When I speak with my peers in the field of organizational learning and performance, either in person or virtually, I'm always amazed at the amount of time we spend discussing, debating, and examining the language of our profession.
Language is a fascinating thing: It's how we communicate our thoughts and develop relationships, but used ineffectively, it can also bog down the same relationships we're trying to build. For instance, I can't tell you how often I hear things like:
“Executives don’t care about ROI; they care about ROE”
Here's a situation where language muddies things up. The problem I see with many of these statements is that they place too much emphasis on the label, and not enough emphasis on the meaning. First, let's start with the definition of language, according to dictionary.com:
Language: – noun 1. A body of words and the systems for their use common to a people who are of the same community or nation, the same geographical area, or the same cultural tradition.
I think the most important part of that definition is “people who are of the same community.” That’s where the problem starts.
Language depends on context. When I speak with a colleague in the learning field, I can use terms like training, learning, performance, design, e-learning, and many others, and expect that my colleague will understand the subtle difference between those words. We're all part of the same community of professionals, so the words and usage have a generally agreed-upon meaning, adding value to the overall discussion.
In many organizations, business leaders are not part of the community of learning professionals. The same terms that added value within the community could reduce the value outside of it. The terminology runs the risk of becoming jargon, which is a huge barrier to communication.
For years, when I have heard debates about the language of learning, it’s been about the labels – more specifically, incorrect labels (usually applied by people outside the learning profession). Someone gets described as a trainer, and then that person spends 15 minutes explaining why that’s the wrong label to use.
Again, the problem is the label, not the meaning.
Here’s a non-learning example: When people describe my eating habits, they may say, “David is a vegetarian.” Technically, that isn't correct. I am a “Lacto-Ovo-Vegetarian,” which means I eat no meat or fish, but do eat eggs and dairy.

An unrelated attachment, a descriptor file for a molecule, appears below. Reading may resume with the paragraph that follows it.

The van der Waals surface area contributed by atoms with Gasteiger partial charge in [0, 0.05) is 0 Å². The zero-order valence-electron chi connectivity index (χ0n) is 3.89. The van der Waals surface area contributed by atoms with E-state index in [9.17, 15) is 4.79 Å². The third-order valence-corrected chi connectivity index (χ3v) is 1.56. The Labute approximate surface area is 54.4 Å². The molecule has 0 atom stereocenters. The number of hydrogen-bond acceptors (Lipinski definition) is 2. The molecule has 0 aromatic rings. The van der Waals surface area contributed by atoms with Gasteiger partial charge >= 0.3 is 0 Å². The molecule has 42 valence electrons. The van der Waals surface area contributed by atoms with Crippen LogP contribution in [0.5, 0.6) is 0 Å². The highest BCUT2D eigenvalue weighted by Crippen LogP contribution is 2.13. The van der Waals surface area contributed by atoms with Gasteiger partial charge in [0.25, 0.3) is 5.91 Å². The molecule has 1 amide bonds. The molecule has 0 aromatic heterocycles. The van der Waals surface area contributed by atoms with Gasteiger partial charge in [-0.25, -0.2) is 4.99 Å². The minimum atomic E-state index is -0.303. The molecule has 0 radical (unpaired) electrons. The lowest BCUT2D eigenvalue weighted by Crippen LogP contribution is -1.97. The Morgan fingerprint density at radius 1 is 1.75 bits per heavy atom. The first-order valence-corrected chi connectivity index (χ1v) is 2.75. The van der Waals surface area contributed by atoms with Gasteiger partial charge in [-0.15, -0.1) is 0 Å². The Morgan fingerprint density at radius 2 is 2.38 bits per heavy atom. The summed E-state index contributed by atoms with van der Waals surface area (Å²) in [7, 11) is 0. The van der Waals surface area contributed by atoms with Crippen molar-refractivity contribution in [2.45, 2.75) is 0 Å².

Ultimately I could care less whether people call me a “vegetarian” or a “lacto-ovo-vegetarian.” I’m more concerned with not creating social awkwardness by having someone serve me a plate of food I don’t eat. If they want to label me as a vegetarian, I’m fine with that – as long as we’re defining it the same way.
The same idea applies to organizational learning and performance; don’t focus too much on the labels. If the CEO calls it training, don't try to have them re-label it as corporate learning, performance, or something else. It's more important that you change the way the organization views and defines what you do.
I could really care less if the CEO labeled what I do as “Dave's mystical, magical voodoo,” as long as the CEO understands what I'm trying to do, and that we agree on what's truly important about the outcomes, and that I have support on the path we choose to get there.
Do we need to change the language of Employee Learning and Performance? I think in many organizations the answer would be yes. But it has to start with the definitions behind the language. If you want to change the language and labels that are applied to learning in your organization, change the way people define “training.” When you change that, actually changing the labels becomes easy.
David Kelly is the director of training at Carver Federal Savings Bank and member of the ASTD National Advisors for Chapters. He is also the author of the blog Misadventures in Learning, where he discusses the future of the learning field and curates the backchannel of learning conferences.
Image used under Creative Commons by Flickr user greeblie.